The RailwayThe Lancashire & Yorkshire Railway was formed in 1847 from an amalgamation of the Manchester & Leeds Railway and a number of smaller companies. Amalgamation with the East Lancashire Railway followed in 1859. It survived and thrived as an independent company for 75 years and no other major line was so in tune with the community it served. The L&YR was a great railway and at its peak the statistics were impressive. The figures for 1920 were . . .
601 route miles of track of which 557 were double track or better. Total track mileage, including sidings, was 2,217. Only 24 miles were level track, whilst 134 were on gradients steeper than 1 in 100.
Along the route miles were 291 passenger stations and slightly more goods stations as well as several large marshalling yards. There were 91 tunnels and 2,478 bridges and viaducts. Train movements were controlled by 733 signal boxes and ground frames.
The 1,650 locomotives were split into 966 tender and 684 tank engines. 86% of the tender engines could be described as goods, 540 were 0-6-0 and 295 0-8-0 whilst only 60 could be claimed to be express passenger. 330 engines were the celebrated 2-4-2 radial tanks and 230 were Aspinall’s saddle tank rebuild of Barton Wright’s 0-6-0. These four basic classes accounted for 84% of the loco stock. Only 468 locomotives were classed as passenger. 1,334 engines had been built at Horwich since 1889 (81%) and were less than 30 years old. The fleet was the fifth greatest in size after the LNWR, GWR, MR and NER and probably the most highly standardised. There were 32 engine sheds.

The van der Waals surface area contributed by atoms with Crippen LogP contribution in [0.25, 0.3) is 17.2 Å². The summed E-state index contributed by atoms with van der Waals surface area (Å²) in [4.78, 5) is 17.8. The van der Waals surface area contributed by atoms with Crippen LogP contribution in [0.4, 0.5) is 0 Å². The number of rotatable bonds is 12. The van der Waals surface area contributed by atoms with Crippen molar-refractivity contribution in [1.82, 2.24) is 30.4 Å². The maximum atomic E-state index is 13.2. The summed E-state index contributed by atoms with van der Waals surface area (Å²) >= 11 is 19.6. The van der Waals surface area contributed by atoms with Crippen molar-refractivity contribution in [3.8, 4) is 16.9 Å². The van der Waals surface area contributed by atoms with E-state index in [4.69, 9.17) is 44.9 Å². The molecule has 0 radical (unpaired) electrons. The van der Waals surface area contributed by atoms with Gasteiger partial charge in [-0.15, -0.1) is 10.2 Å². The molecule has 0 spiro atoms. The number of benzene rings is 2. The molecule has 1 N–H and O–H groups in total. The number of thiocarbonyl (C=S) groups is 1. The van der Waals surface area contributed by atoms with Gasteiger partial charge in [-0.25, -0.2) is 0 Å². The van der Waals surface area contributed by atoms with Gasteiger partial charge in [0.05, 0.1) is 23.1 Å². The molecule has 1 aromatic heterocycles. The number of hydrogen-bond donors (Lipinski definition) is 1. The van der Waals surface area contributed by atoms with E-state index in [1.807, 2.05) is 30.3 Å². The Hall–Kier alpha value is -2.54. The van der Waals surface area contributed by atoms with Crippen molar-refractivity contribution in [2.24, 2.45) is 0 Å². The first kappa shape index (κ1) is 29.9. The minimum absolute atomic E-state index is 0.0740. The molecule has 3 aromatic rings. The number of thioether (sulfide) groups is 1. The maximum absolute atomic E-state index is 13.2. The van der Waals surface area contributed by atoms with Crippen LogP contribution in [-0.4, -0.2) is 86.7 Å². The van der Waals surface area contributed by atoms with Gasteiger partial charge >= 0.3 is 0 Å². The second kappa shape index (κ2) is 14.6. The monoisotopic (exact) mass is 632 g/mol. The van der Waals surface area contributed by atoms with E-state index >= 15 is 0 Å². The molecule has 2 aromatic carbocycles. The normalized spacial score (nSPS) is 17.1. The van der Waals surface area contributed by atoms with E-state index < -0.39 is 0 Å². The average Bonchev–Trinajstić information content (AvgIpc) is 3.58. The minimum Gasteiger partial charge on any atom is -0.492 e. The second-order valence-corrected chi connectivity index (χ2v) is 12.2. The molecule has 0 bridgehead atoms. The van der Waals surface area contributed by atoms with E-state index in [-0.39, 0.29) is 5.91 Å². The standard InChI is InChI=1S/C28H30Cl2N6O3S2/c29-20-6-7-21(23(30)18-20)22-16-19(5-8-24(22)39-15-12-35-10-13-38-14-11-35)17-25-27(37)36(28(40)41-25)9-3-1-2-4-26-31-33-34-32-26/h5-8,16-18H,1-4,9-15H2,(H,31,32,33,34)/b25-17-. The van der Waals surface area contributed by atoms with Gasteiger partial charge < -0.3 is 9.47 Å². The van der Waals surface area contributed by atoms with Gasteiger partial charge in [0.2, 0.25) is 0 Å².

There were 4,360 carriages, a further 584 items of non passenger carriage stock and almost 38,000 wagons. About 3,500 horse drawn vehicles, in two fleets, served the various stations and the road motor fleet was approaching 250 (95% less than five years old). Staff of all grades and types was about 37,000.
About 1200 booked goods trains ran each day (including coal and mineral trains) and around 2000 passenger trains of which a quarter were electric trains on two major lines. Traffic mileages run totalled 30.8 million. 9.5 million miles were steam passenger, 2 million electric passenger, 4.6 million goods, around 3 million on coal and mineral trains and 8.3 million was shunting!
First Class passenger journeys came to 2.8 million miles, Third Class was 57 million and Workmen’s Tickets came to 33.7 million. There were 73,000 season ticket holders of whom one fifth were First Class. 14.7 million tons of merchandise was carried along with 400,000 head of livestock. About 12 million tons of coal was moved.
The 28 company ships were in two fleets, Irish Sea and North Sea, which led to the L&Y having the record for the longest journey bookable using only one British railway. This was the 895 miles from Drogheda to Copenhagen; the actual railway part being only 112 miles.
The L&Y was probably the most intensively worked general carrier in the UK. It was capitalised at £72,231,930 at 1921 prices (£2.2bn in 2011). Modern advances included Train Control, Electrification, Power Signalling, Vacuum fitted goods stock, Staff Training & Development and Systematic Locomotive Testing. It delighted in terming itself 'The Business Line'.